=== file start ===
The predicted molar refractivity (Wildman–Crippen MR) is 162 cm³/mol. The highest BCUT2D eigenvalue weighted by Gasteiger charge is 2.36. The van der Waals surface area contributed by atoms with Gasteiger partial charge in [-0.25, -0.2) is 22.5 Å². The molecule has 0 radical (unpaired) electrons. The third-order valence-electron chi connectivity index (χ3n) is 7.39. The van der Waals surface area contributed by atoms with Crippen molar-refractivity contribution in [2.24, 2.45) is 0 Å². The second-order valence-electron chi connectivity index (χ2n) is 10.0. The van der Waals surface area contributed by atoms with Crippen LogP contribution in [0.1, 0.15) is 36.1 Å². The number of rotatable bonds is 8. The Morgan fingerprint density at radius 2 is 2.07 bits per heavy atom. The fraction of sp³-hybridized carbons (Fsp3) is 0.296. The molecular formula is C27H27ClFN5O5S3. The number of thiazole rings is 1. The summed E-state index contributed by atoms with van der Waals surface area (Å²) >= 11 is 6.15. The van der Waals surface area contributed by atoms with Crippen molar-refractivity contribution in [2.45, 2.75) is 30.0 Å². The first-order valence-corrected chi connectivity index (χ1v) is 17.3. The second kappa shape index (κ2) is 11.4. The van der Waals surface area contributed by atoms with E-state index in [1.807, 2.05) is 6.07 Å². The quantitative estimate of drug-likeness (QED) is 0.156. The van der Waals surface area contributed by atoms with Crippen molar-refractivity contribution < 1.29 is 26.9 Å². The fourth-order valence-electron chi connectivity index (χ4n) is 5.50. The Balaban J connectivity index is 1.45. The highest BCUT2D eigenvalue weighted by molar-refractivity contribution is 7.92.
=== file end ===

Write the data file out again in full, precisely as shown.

The predicted molar refractivity (Wildman–Crippen MR) is 162 cm³/mol. The highest BCUT2D eigenvalue weighted by Gasteiger charge is 2.36. The van der Waals surface area contributed by atoms with Gasteiger partial charge in [-0.25, -0.2) is 22.5 Å². The molecule has 0 radical (unpaired) electrons. The third-order valence-electron chi connectivity index (χ3n) is 7.39. The van der Waals surface area contributed by atoms with Crippen molar-refractivity contribution in [2.24, 2.45) is 0 Å². The second-order valence-electron chi connectivity index (χ2n) is 10.0. The van der Waals surface area contributed by atoms with Crippen LogP contribution in [0.1, 0.15) is 36.1 Å². The number of rotatable bonds is 8. The Morgan fingerprint density at radius 2 is 2.07 bits per heavy atom. The fraction of sp³-hybridized carbons (Fsp3) is 0.296. The molecular formula is C27H27ClFN5O5S3. The number of thiazole rings is 1. The summed E-state index contributed by atoms with van der Waals surface area (Å²) >= 11 is 6.15. The van der Waals surface area contributed by atoms with Crippen molar-refractivity contribution in [2.45, 2.75) is 30.0 Å². The first-order valence-corrected chi connectivity index (χ1v) is 17.3. The second kappa shape index (κ2) is 11.4. The van der Waals surface area contributed by atoms with E-state index in [1.807, 2.05) is 6.07 Å². The quantitative estimate of drug-likeness (QED) is 0.156. The van der Waals surface area contributed by atoms with Crippen molar-refractivity contribution < 1.29 is 26.9 Å². The fourth-order valence-electron chi connectivity index (χ4n) is 5.50. The Balaban J connectivity index is 1.45. The highest BCUT2D eigenvalue weighted by molar-refractivity contribution is 7.92.